t

ABLE of CONTENTS
Introduction Aims and Objectives Workshop Programme Opening Remarks of the Regional Director Participants Groupings Group Work Presentations
- What is Training System? - Training Models - Training Needs Analysis - Modular System - Developing Subject Models

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Current / Future Issues and Challenges in HRD Staff and Participants’ Directory Captured Moments

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iNTRODUCTION
Training System Development Persekutuan Pengakap Negara Brunei Darussalam (PPNBD) in coordination with the World Scout Bureau/APR organized the Asia-pacific Regional Workshop on Training System Development on 13-17 December 2003 at the PPNBD National Headquarters.

The workshop aimed to develop a dynamic training system that is responsive to the needs of ‘Adults in Scouting’ and the changing environment in the field of Training and Development.

In a span of five days, workshop topics included the definition and description of the components of an effective training system and its development, the use and application of models to design a training programmme and scheme, development strategies for evaluation of learning effectiveness, identification of future trends in the field of training and development in the 21st century, and the development of an effective strategies for future needs.

There were 46 local and overseas participants representing Bangladesh, Brunei Darussalam, Indonesia, Japan, Korea, Malaysia, Nepal, Saudi Arabia, Taiwan, Thailand and Singapore. Four locals joined as observers.

Resource speakers were composed of WSB/Geneva Director, Adult Resources-Effendy bin Rajab; WSB/APR Director, Administration & Resources Development-S. Prassana Shrivastava; Leader Trainer and Coordinator, APR Tools Development Task Force-Dr Evelina Vicencio (Philippines); Training Secretary-Ms Noraini Mohammad (Singapore).

PPNBD International Commissioner, Haji Ismail bin Dato Paduka Haji Awang Hapidz was the Workshop Director while Regional Director, Abdullah Rasheed and PPNBD Chief National Commissioner, Hj Zainal Abidin P Ibrahim were the Workshop Directors.

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aIM

and

oBJECTIVES:
AIM: To bring Scout Leader together to further develop their skills required in designing and developing the National Training System.

OBJECTIVES: - To technically assist participants technically so that they will be able to contribute to the development of their own National Scout Training System.

- To provide an opportunity for the participants to exchange their ideas on ‘Adult Resources Management concept particularly Training System and Development.

- To share experience on new approaches to training design ‘E-Models’ including modular system.

- To provide participants with technical support for their personal development in this important element of Adult Resources Management.

- To introduce ‘Renewed Approach to Programme’ (RAP) in the development of Training System.

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pROGRAMME
12 December Friday Arrival of Participants and Staff Registration 1630 hrs: 1830-200 hrs Staff meeting Dinner

13 December 0730-0830 hrs 0830-0845 hrs 0845-1030 hrs 1030-1100 hrs 1100-1200 hrs 1200-1300 hrs

Saturday Breakfast Assembly Opening Ceremony Tea Break Workshop Objectives Overview of WARP: Training and Support and status of AIS implementation as at Oct 2003.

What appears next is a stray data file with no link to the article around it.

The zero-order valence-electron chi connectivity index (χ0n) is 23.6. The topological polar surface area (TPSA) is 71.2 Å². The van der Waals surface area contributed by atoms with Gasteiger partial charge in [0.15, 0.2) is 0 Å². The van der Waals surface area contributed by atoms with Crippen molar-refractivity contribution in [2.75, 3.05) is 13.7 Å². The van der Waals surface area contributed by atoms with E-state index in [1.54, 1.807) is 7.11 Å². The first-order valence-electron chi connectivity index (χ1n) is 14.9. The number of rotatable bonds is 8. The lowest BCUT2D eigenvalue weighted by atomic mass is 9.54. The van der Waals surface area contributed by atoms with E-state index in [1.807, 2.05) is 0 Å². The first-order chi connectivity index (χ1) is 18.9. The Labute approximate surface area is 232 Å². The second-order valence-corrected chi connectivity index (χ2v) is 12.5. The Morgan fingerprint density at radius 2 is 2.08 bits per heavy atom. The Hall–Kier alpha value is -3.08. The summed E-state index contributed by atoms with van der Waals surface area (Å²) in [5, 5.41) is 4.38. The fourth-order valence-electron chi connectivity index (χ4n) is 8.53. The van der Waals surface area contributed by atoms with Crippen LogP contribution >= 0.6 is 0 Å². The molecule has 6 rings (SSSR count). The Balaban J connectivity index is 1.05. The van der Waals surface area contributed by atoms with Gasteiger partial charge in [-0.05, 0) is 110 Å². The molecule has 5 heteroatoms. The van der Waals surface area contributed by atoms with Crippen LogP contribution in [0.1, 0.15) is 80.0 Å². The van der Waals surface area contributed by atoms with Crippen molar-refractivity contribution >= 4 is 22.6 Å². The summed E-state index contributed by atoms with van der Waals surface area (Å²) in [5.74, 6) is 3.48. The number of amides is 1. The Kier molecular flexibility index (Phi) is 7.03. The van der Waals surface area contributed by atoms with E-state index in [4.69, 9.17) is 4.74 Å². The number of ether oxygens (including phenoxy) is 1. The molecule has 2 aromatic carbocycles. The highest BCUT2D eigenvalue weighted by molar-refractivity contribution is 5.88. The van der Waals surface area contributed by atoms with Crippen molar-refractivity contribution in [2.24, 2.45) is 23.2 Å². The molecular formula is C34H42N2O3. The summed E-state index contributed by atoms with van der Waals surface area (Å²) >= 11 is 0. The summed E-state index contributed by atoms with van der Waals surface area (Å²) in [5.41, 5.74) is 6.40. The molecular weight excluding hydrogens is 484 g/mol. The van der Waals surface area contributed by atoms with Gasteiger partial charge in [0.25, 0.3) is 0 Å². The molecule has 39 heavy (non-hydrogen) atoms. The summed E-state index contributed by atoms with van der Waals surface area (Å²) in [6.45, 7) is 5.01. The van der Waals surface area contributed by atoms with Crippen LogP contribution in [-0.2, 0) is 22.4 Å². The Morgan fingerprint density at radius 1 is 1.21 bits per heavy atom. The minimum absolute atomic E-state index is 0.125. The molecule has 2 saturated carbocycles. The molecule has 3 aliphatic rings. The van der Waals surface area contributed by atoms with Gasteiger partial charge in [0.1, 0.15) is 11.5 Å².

1300-1400 hrs 1400-1500 hrs 1500-1600 hrs 1600-1630 hrs 1630-1830 hrs 1830-2000 hrs 2000-2100 hrs

Lunch What is a Training System? Each NSO to present their Training Systems Tea Break Each NSO to present their Training Systems…continues Welcome Dinner and Socials Free Evening for Participants

14 December 0730-0830 hrs 0830-1030 hrs 1030-1100 hrs 1100-1300 hrs 1300-1400 hrs 1400-1500 hrs 1500-1600 hrs 1600-1630 hrs 1630-1830 hrs 1830-2000 hrs 2000-2100 hrs

Sunday Breakfast Training Needs Analysis (TNA) Tea Break Group work on TNA followed by presentation Lunch Designing Training Model Group work and presentation on designing Training Model Tea Break Group work and presentation on designing Training Model…continues Dinner Free Evening

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Adult learning principles.15 December 0730-0830 hrs 0830-0845 hrs 0845-1030 hrs Monday Breakfast Assembly How Adults Learn: Learning Theories. Experiential Learning Model 1030-1100 hrs 1100-1200 hrs Tea Break Approaches to Training: Self Directed Learning. Modular Training Systems 1200-1300 hrs 1300-1400 hrs 1400-1600 hrs 1600-1830 hrs 1830-2000 hrs 2000-2100 hrs Group work on modular training system Lunch Presentation of group on modular system Educational Tour Dinner Free Evening 16 December 0730-0830 hrs 0830-1030 hrs 1030-1100 hrs 1100-1200 hrs 1200-1300 hrs 1300-1400 hrs 1400-1600 hrs 1600-1630 hrs 1630-1830 hrs 1830-2000 hrs 2000-2100 hrs Tuesday Breakfast Training Evaluation: Kirkpatrick’s model-4 levels approach Tea Break Requirements of a good Training Systems Group Work on designing Training Systems Lunch Group Work on designing Training Systems…continues Tea Break Group Work on designing Training Systems…continues Dinner Free Evening 17 December 0730-0830 hrs 0830-1030 hrs 1030-1100 hrs 1100-1300 hrs 1300-1400 hrs 1400-1500 hrs 1500-1600 hrs 1600-1630 hrs 1630-1730 hrs Wednesday Breakfast Group Presentation on Training system Tea Break Challenges of Training in the 21st Century and New roles of Trainers Lunch Managing the Training Function Open forum and Course Evaluation Tea Break Closing Ceremony 5 . Action learning.